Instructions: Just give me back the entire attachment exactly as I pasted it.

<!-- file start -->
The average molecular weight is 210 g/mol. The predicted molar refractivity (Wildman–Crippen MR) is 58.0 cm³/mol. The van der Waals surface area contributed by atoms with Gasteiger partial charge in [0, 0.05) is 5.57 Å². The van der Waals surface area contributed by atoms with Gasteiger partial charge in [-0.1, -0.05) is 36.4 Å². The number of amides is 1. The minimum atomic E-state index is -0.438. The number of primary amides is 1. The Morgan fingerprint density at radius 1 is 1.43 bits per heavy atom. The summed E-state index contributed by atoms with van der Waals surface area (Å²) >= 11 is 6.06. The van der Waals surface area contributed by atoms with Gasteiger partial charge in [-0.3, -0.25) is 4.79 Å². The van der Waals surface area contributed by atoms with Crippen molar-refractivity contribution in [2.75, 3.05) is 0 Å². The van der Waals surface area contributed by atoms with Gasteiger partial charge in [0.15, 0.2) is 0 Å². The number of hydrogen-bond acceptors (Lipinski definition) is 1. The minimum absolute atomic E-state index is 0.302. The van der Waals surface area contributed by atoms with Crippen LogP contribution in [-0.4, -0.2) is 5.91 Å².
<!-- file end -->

The average molecular weight is 210 g/mol. The predicted molar refractivity (Wildman–Crippen MR) is 58.0 cm³/mol. The van der Waals surface area contributed by atoms with Gasteiger partial charge in [0, 0.05) is 5.57 Å². The van der Waals surface area contributed by atoms with Gasteiger partial charge in [-0.1, -0.05) is 36.4 Å². The number of amides is 1. The minimum atomic E-state index is -0.438. The number of primary amides is 1. The Morgan fingerprint density at radius 1 is 1.43 bits per heavy atom. The summed E-state index contributed by atoms with van der Waals surface area (Å²) >= 11 is 6.06. The van der Waals surface area contributed by atoms with Gasteiger partial charge in [-0.3, -0.25) is 4.79 Å². The van der Waals surface area contributed by atoms with Crippen molar-refractivity contribution in [2.75, 3.05) is 0 Å². The van der Waals surface area contributed by atoms with Gasteiger partial charge in [0.15, 0.2) is 0 Å². The number of hydrogen-bond acceptors (Lipinski definition) is 1. The minimum absolute atomic E-state index is 0.302. The van der Waals surface area contributed by atoms with Crippen LogP contribution in [-0.4, -0.2) is 5.91 Å².